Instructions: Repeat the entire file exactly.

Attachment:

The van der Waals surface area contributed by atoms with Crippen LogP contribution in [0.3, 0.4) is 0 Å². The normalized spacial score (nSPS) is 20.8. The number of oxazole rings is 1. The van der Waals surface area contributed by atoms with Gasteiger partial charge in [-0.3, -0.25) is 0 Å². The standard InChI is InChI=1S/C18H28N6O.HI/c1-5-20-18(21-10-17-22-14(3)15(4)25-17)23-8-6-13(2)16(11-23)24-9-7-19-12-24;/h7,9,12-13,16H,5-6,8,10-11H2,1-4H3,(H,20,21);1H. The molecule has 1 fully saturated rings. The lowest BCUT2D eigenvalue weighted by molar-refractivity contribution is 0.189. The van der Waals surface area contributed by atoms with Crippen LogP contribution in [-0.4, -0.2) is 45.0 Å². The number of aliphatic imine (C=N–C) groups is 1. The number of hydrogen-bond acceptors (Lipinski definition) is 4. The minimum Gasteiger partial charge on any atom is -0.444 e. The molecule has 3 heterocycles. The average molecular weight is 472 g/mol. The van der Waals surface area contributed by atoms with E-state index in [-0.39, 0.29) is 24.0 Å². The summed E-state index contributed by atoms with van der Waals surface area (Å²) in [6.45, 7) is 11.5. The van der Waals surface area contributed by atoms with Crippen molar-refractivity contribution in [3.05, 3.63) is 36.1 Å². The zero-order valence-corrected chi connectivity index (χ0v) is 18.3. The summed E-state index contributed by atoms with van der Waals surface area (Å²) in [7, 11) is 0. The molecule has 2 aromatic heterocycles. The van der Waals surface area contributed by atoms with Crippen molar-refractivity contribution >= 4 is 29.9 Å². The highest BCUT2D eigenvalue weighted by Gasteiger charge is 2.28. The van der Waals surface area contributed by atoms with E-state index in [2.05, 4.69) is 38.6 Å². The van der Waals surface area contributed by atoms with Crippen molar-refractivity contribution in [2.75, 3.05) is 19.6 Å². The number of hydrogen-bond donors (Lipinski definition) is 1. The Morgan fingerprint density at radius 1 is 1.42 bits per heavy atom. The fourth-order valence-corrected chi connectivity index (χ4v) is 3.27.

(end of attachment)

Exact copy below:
The van der Waals surface area contributed by atoms with Crippen LogP contribution in [0.3, 0.4) is 0 Å². The normalized spacial score (nSPS) is 20.8. The number of oxazole rings is 1. The van der Waals surface area contributed by atoms with Gasteiger partial charge in [-0.3, -0.25) is 0 Å². The standard InChI is InChI=1S/C18H28N6O.HI/c1-5-20-18(21-10-17-22-14(3)15(4)25-17)23-8-6-13(2)16(11-23)24-9-7-19-12-24;/h7,9,12-13,16H,5-6,8,10-11H2,1-4H3,(H,20,21);1H. The molecule has 1 fully saturated rings. The lowest BCUT2D eigenvalue weighted by molar-refractivity contribution is 0.189. The van der Waals surface area contributed by atoms with Crippen LogP contribution in [-0.4, -0.2) is 45.0 Å². The number of aliphatic imine (C=N–C) groups is 1. The number of hydrogen-bond acceptors (Lipinski definition) is 4. The minimum Gasteiger partial charge on any atom is -0.444 e. The molecule has 3 heterocycles. The average molecular weight is 472 g/mol. The van der Waals surface area contributed by atoms with E-state index in [-0.39, 0.29) is 24.0 Å². The summed E-state index contributed by atoms with van der Waals surface area (Å²) in [6.45, 7) is 11.5. The van der Waals surface area contributed by atoms with Crippen molar-refractivity contribution in [3.05, 3.63) is 36.1 Å². The zero-order valence-corrected chi connectivity index (χ0v) is 18.3. The summed E-state index contributed by atoms with van der Waals surface area (Å²) in [7, 11) is 0. The molecule has 2 aromatic heterocycles. The van der Waals surface area contributed by atoms with Crippen molar-refractivity contribution >= 4 is 29.9 Å². The highest BCUT2D eigenvalue weighted by Gasteiger charge is 2.28. The van der Waals surface area contributed by atoms with E-state index in [2.05, 4.69) is 38.6 Å². The van der Waals surface area contributed by atoms with Crippen molar-refractivity contribution in [2.75, 3.05) is 19.6 Å². The number of hydrogen-bond donors (Lipinski definition) is 1. The Morgan fingerprint density at radius 1 is 1.42 bits per heavy atom. The fourth-order valence-corrected chi connectivity index (χ4v) is 3.27.